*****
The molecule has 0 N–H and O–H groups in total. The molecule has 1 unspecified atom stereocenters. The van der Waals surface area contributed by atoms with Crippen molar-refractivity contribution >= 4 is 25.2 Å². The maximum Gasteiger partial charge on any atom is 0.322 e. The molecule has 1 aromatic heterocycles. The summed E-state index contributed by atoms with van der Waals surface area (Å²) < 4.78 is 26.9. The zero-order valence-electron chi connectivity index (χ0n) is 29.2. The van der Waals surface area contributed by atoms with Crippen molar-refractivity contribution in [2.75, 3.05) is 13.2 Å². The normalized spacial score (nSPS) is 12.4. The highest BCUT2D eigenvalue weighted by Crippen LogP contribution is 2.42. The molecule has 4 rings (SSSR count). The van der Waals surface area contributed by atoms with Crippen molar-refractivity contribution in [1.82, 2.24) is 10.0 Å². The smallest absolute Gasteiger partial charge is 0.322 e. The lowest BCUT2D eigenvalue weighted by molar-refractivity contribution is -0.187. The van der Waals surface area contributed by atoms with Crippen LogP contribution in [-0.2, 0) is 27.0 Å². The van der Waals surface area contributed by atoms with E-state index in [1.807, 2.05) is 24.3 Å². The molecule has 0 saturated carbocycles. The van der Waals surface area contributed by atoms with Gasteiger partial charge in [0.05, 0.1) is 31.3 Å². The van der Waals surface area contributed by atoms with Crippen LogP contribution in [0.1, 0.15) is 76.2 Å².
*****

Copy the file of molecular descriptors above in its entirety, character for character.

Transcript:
The molecule has 0 N–H and O–H groups in total. The molecule has 1 unspecified atom stereocenters. The van der Waals surface area contributed by atoms with Crippen molar-refractivity contribution >= 4 is 25.2 Å². The maximum Gasteiger partial charge on any atom is 0.322 e. The molecule has 1 aromatic heterocycles. The summed E-state index contributed by atoms with van der Waals surface area (Å²) < 4.78 is 26.9. The zero-order valence-electron chi connectivity index (χ0n) is 29.2. The van der Waals surface area contributed by atoms with Crippen molar-refractivity contribution in [2.75, 3.05) is 13.2 Å². The normalized spacial score (nSPS) is 12.4. The highest BCUT2D eigenvalue weighted by Crippen LogP contribution is 2.42. The molecule has 4 rings (SSSR count). The van der Waals surface area contributed by atoms with Crippen molar-refractivity contribution in [1.82, 2.24) is 10.0 Å². The smallest absolute Gasteiger partial charge is 0.322 e. The lowest BCUT2D eigenvalue weighted by molar-refractivity contribution is -0.187. The van der Waals surface area contributed by atoms with Crippen LogP contribution in [-0.2, 0) is 27.0 Å². The van der Waals surface area contributed by atoms with E-state index in [1.807, 2.05) is 24.3 Å². The molecule has 0 saturated carbocycles. The van der Waals surface area contributed by atoms with Gasteiger partial charge in [0.05, 0.1) is 31.3 Å². The van der Waals surface area contributed by atoms with Crippen LogP contribution in [0.1, 0.15) is 76.2 Å².